(This feature was published in GMA News Online last February 20, 2014)
There are times when I hanker for sushi or ramen but cannot instantly satisfy my cravings because living in the suburbs is not conducive to food tripping.
So, I was thrilled to discover a new Japanese restaurant in Parañaque called Bono Tei. Its exterior caught our eye with its distinctly minimalist design, highlighted by rows of bamboo plants—the whole thing was simple and clean, without unnecessary adornments.
Flavors inspired by the Land of the Rising Sun
It took us a minute or two to browse through the extensive menu with offerings ranging from donburi to yakitori, and even bento sets. To whet our appetites, we ordered some prettily plated tuna sashimi with a slice of lemon, a dollop of wasabi, and some veggies. The fish was plump and fresh—way better than the gaunt, anemic sashimi from more commercial establishments.
We also got a serving of gyoza—pan-fried Japanese pot stickers that come with a light dipping soy sauce. I think our order was a bit overdone—some of the dumpling wrappers were a bit charred on the outside but the filling was still meaty and delicious. We ate it anyway, even if it looked like it had seen better days.
One must-try appetizer is the California maki. Bono Tei’s version of this classic sushi roll doesn’t scrimp on the ingredients. I noticed the rice was well-coated with orange fish roe and the cucumber in the filling was fresh and crunchy. It was quite a challenge to eat a piece in one bite due to its serving size.
The restaurant doesn’t specialize in just one dish, not like the current food trends where an establishment may be known for a specific dish like ramen or katsu. My husband wanted to try the tonkotsu ramen, while I chose the gyudon (steamed rice topped with stewed beef and raw egg). I had to quickly break the yolk and mix it while the dish was still hot. It was a bit ordinary for my taste, I so requested for some chili pepper, which made a lot of difference. Meanwhile, my husband downed the ramen in a few minutes. It wasn’t the best in the metro, but it’s not bad considering the price.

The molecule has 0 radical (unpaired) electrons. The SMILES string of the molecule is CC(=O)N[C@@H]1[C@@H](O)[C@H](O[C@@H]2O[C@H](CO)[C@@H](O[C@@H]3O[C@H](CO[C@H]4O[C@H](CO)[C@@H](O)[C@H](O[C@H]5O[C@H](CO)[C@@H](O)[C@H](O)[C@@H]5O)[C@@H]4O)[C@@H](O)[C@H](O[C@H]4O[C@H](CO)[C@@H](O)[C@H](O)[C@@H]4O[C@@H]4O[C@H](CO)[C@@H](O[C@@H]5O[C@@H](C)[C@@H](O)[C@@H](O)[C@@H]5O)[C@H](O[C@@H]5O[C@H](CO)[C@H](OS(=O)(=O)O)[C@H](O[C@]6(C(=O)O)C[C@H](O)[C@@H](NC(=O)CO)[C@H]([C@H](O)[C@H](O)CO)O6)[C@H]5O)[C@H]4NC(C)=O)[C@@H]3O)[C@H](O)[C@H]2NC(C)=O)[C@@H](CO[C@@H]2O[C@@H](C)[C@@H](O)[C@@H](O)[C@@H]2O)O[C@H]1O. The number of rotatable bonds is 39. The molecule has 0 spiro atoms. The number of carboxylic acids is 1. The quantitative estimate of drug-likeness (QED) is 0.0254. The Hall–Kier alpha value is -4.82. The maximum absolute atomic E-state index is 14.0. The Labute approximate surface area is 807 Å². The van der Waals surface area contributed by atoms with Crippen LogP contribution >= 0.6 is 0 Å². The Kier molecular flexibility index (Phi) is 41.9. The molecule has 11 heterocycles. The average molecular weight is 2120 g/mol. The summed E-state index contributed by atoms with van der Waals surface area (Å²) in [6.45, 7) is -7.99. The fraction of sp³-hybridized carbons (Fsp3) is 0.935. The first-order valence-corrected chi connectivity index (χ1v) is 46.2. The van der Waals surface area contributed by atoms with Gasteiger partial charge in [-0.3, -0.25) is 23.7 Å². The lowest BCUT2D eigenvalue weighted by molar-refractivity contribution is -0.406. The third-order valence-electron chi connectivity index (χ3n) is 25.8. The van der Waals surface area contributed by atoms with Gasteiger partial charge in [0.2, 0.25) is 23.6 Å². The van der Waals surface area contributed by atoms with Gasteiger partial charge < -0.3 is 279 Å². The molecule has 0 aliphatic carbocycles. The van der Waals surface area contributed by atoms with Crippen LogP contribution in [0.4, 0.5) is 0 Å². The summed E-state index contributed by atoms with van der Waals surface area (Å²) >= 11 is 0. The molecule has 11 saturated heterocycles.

On another instance, I had the opportunity to eat lunch there and avail of the restaurant’s tempura and gyoza promo, where you get a free order for any order. I sampled the shrimp tempura but wasn’t impressed with the size of the shrimp or its presentation. The ebi fry was more appetizing because of the golden brown color of the panko breadcrumbs. Both are best eaten with chahan (Japanese fried rice) for a more substantial meal.
For those who can’t get enough of fried food, I recommend the beef korokke—a mashed potato and ground beef mixture molded like hockey pucks and breaded with panko. It was crispy on the outside and soft on the inside—I loved it. It was served with some special sauce that was on the sweet side. I practically finished the two big pieces and regretted it afterward when I felt my stomach bloating. Good thing the restaurant offers complimentary hot tea to aid with the digestion.